Torn between Java and Ruby

I just found out that one of the programmers I respect most has moved on from Java to Ruby. Now I am really torn! The commitment you need to make to a tool chain makes being a current and great Java and Ruby developer almost impossible. I guess, if any one can do it, Leigh can.

Java NIO 2

There is interesting stuff being done for Java NIO 2 that I was not aware of and can definitely use when it becomes available in Java 7.

yEd Graph Editor Recommended

I was searching around for a node & arc editor for the Macintosh recently and settled on yEd graph editor by yWorks. While it is mostly a showcase for yWork's graph toolkits it is a very competent editor with good usability. Its visual design also fits in well with the Macintosh. I did try OmniGraffle and its kin because of their broad support for more graphic notations but I found that so much of the user interface emphasis on aesthetics -- pixel alignment, shadowing, etc -- took away from simply getting the diagram drawn. I suspect this observation says more about me than the tool! Anyway, I recommend yEd.

Suggestions on best practices for school web sites

I was asked for some guidance or suggestions on best practices for school web sites, specifically for a K-8 district. The demographics of the town are such that about 64% of the kids in the public schools are hispanic with a significant number of those students coming from homes where only the children speak English. Additionally, the website would be part of a larger strategy of trying to get out the message that the public schools are far better than most tax-payers and parents would tend to believe.
Just to state the obvious, ask the parents and this does include you with your parent hat on.

A successful web site -- or any information tool -- must to be used by both staff, teachers, parents, and children. So, for example, when a school administrator needs to know when Ms Field's 5th grade field trip is returning to the school grounds the web site is used rather than a phone call placed to the teacher. If you don't have this happening then maintaining the web site for parents and children will be seen, rightly so, as extra work and so will get minimal attention.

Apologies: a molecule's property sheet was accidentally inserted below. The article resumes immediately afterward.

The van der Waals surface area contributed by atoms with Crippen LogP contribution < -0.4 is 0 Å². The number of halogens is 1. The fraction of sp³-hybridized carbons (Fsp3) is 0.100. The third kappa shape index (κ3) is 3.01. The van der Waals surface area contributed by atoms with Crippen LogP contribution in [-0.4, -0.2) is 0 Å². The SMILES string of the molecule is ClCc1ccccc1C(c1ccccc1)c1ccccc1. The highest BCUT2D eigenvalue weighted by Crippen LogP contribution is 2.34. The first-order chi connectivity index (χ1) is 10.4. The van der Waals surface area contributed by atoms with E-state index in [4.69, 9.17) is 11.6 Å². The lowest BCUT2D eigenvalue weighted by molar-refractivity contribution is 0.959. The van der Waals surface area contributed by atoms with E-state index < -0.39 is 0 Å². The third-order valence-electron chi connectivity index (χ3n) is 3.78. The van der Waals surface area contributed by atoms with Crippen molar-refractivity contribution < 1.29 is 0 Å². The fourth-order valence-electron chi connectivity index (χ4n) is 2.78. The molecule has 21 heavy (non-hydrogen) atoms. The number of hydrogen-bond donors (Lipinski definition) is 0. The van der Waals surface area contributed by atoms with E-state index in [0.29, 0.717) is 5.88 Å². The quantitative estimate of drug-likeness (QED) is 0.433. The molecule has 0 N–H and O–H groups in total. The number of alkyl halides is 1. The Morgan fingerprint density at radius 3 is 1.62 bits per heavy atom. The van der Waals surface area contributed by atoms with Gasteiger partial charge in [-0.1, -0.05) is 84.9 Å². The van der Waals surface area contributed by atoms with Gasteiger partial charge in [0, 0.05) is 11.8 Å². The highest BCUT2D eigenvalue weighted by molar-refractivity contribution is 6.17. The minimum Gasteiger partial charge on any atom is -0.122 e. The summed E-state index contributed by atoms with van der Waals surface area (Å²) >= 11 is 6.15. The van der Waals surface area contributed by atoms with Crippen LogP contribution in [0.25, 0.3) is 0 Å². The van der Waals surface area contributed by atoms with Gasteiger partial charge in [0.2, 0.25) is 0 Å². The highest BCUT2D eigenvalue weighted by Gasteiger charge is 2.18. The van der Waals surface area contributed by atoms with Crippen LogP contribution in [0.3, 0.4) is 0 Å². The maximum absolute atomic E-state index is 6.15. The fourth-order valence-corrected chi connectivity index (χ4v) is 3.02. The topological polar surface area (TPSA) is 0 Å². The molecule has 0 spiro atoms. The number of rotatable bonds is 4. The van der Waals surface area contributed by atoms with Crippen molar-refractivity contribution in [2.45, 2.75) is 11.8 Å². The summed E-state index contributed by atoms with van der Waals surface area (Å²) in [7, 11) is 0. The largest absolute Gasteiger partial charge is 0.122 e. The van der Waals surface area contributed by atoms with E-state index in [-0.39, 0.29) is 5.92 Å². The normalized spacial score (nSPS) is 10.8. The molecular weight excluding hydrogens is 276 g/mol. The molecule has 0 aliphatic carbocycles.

Regards the contents, learn from the Lean manufacturing world, and build only what is needed when it is needed. Don't create a grand design, but instead focus on a very few key areas.
There is a tendency to provide a personalized experience for each user -- a kind of "My School" page. For example, Ian Lopez's kids are in 3rd and 4th grades and when he uses the web site its content will be arranged for him so that he sees only content relevant to his children. Don't do this. Personalized experience will make it more difficult for parents to support each other and work together to understand how to make use of the web site. Keep the web site's experience the same for all users.

There is a tendency in these situations to create a top down, administration focused, hierarchical organization of the content. Don't do this. Few organization's can restrain themselves from creating deeply nested structures that, ultimately, require a priori knowledge to use. Don't separate school-wide notices, grade-wide notices, and class-specific notices in the site's presentation. Organize the content by teacher and by day so the user has one page to see all the relevant information. As a general rule, think of your web site as a bunch of one-page reports focusing on a teacher's class and ordered by date. Imagine this page being printed and sent home with the student in the "backpack express" and this student's parent being as informed as a parent using the web site. The relevant Google query here is "situation awareness."

While comprehensive navigation, orientation, and search tools will be needed don't include them in the initial web site. The goal is to have one page and the one page does not need these tools. Instead, the home page is little more than a list of teacher and staff links at the end of which is the one page containing all the content the parent needs.